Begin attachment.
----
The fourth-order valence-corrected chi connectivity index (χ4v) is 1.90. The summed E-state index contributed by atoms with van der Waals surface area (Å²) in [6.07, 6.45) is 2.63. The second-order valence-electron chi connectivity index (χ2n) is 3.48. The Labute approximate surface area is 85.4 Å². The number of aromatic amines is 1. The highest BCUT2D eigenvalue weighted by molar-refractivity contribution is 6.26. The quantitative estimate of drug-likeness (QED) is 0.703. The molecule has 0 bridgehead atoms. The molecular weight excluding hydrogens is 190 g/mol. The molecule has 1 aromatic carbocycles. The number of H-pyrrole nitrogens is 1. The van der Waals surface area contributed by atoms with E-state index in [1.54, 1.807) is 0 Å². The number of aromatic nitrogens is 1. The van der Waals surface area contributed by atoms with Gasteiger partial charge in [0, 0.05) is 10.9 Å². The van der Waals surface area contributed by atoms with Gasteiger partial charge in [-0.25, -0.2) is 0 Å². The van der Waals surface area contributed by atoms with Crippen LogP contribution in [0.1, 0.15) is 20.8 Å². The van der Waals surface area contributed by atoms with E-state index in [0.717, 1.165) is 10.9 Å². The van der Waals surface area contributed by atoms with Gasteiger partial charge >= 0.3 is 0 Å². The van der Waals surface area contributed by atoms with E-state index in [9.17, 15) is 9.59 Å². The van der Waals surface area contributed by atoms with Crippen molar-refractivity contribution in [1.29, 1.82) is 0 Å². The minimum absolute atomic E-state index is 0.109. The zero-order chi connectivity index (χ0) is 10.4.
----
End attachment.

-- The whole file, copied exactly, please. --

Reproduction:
The fourth-order valence-corrected chi connectivity index (χ4v) is 1.90. The summed E-state index contributed by atoms with van der Waals surface area (Å²) in [6.07, 6.45) is 2.63. The second-order valence-electron chi connectivity index (χ2n) is 3.48. The Labute approximate surface area is 85.4 Å². The number of aromatic amines is 1. The highest BCUT2D eigenvalue weighted by molar-refractivity contribution is 6.26. The quantitative estimate of drug-likeness (QED) is 0.703. The molecule has 0 bridgehead atoms. The molecular weight excluding hydrogens is 190 g/mol. The molecule has 1 aromatic carbocycles. The number of H-pyrrole nitrogens is 1. The van der Waals surface area contributed by atoms with E-state index in [1.54, 1.807) is 0 Å². The number of aromatic nitrogens is 1. The van der Waals surface area contributed by atoms with Gasteiger partial charge in [0, 0.05) is 10.9 Å². The van der Waals surface area contributed by atoms with Gasteiger partial charge in [-0.25, -0.2) is 0 Å². The van der Waals surface area contributed by atoms with Crippen LogP contribution in [0.1, 0.15) is 20.8 Å². The van der Waals surface area contributed by atoms with E-state index in [0.717, 1.165) is 10.9 Å². The van der Waals surface area contributed by atoms with Gasteiger partial charge >= 0.3 is 0 Å². The van der Waals surface area contributed by atoms with E-state index in [9.17, 15) is 9.59 Å². The van der Waals surface area contributed by atoms with Crippen molar-refractivity contribution in [1.29, 1.82) is 0 Å². The minimum absolute atomic E-state index is 0.109. The zero-order chi connectivity index (χ0) is 10.4.